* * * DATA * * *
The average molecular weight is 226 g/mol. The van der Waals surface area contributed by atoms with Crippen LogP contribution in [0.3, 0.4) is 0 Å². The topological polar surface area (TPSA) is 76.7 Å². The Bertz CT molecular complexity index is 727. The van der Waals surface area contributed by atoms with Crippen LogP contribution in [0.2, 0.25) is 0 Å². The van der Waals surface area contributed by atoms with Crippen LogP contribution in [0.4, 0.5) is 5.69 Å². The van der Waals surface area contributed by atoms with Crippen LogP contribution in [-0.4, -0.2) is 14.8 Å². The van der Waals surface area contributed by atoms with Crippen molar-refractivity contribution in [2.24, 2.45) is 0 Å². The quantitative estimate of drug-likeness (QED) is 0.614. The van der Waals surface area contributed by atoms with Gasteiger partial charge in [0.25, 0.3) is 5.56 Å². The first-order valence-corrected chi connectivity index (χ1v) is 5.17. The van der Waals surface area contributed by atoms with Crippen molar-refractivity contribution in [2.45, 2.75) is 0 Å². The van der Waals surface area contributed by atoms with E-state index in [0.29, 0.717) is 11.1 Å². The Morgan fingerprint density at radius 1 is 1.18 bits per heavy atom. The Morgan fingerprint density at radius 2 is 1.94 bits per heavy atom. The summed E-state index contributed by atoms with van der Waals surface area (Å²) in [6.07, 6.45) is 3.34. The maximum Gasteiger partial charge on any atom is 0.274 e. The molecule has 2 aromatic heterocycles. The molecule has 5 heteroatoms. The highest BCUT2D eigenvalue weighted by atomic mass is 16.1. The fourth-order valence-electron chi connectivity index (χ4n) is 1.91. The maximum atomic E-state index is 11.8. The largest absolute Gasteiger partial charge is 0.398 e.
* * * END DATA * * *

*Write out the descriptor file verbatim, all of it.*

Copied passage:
The average molecular weight is 226 g/mol. The van der Waals surface area contributed by atoms with Crippen LogP contribution in [0.3, 0.4) is 0 Å². The topological polar surface area (TPSA) is 76.7 Å². The Bertz CT molecular complexity index is 727. The van der Waals surface area contributed by atoms with Crippen LogP contribution in [0.2, 0.25) is 0 Å². The van der Waals surface area contributed by atoms with Crippen LogP contribution in [0.4, 0.5) is 5.69 Å². The van der Waals surface area contributed by atoms with Crippen LogP contribution in [-0.4, -0.2) is 14.8 Å². The van der Waals surface area contributed by atoms with Crippen molar-refractivity contribution in [2.24, 2.45) is 0 Å². The quantitative estimate of drug-likeness (QED) is 0.614. The van der Waals surface area contributed by atoms with Gasteiger partial charge in [0.25, 0.3) is 5.56 Å². The first-order valence-corrected chi connectivity index (χ1v) is 5.17. The van der Waals surface area contributed by atoms with Crippen molar-refractivity contribution in [2.45, 2.75) is 0 Å². The van der Waals surface area contributed by atoms with E-state index in [0.29, 0.717) is 11.1 Å². The Morgan fingerprint density at radius 1 is 1.18 bits per heavy atom. The Morgan fingerprint density at radius 2 is 1.94 bits per heavy atom. The summed E-state index contributed by atoms with van der Waals surface area (Å²) in [6.07, 6.45) is 3.34. The maximum Gasteiger partial charge on any atom is 0.274 e. The molecule has 2 aromatic heterocycles. The molecule has 5 heteroatoms. The highest BCUT2D eigenvalue weighted by atomic mass is 16.1. The fourth-order valence-electron chi connectivity index (χ4n) is 1.91. The maximum atomic E-state index is 11.8. The largest absolute Gasteiger partial charge is 0.398 e.